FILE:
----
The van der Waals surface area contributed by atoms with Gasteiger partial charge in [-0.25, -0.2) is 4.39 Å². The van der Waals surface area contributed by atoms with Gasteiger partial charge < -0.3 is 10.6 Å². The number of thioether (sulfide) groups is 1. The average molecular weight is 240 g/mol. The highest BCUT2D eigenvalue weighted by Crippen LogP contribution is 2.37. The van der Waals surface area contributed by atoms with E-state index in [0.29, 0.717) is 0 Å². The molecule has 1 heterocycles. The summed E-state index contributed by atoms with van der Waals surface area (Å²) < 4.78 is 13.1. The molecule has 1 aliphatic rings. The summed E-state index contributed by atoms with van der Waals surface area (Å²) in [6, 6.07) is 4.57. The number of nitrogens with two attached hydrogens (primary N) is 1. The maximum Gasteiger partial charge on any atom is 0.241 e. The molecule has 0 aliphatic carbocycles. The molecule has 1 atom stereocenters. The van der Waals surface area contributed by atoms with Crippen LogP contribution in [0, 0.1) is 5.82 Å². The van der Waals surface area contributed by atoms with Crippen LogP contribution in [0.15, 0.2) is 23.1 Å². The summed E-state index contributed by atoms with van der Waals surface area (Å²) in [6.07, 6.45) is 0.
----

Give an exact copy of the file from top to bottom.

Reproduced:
The van der Waals surface area contributed by atoms with Gasteiger partial charge in [-0.25, -0.2) is 4.39 Å². The van der Waals surface area contributed by atoms with Gasteiger partial charge < -0.3 is 10.6 Å². The number of thioether (sulfide) groups is 1. The average molecular weight is 240 g/mol. The highest BCUT2D eigenvalue weighted by Crippen LogP contribution is 2.37. The van der Waals surface area contributed by atoms with E-state index in [0.29, 0.717) is 0 Å². The molecule has 1 heterocycles. The summed E-state index contributed by atoms with van der Waals surface area (Å²) < 4.78 is 13.1. The molecule has 1 aliphatic rings. The summed E-state index contributed by atoms with van der Waals surface area (Å²) in [6, 6.07) is 4.57. The number of nitrogens with two attached hydrogens (primary N) is 1. The maximum Gasteiger partial charge on any atom is 0.241 e. The molecule has 0 aliphatic carbocycles. The molecule has 1 atom stereocenters. The van der Waals surface area contributed by atoms with Crippen LogP contribution in [0, 0.1) is 5.82 Å². The van der Waals surface area contributed by atoms with Crippen LogP contribution in [0.15, 0.2) is 23.1 Å². The summed E-state index contributed by atoms with van der Waals surface area (Å²) in [6.07, 6.45) is 0.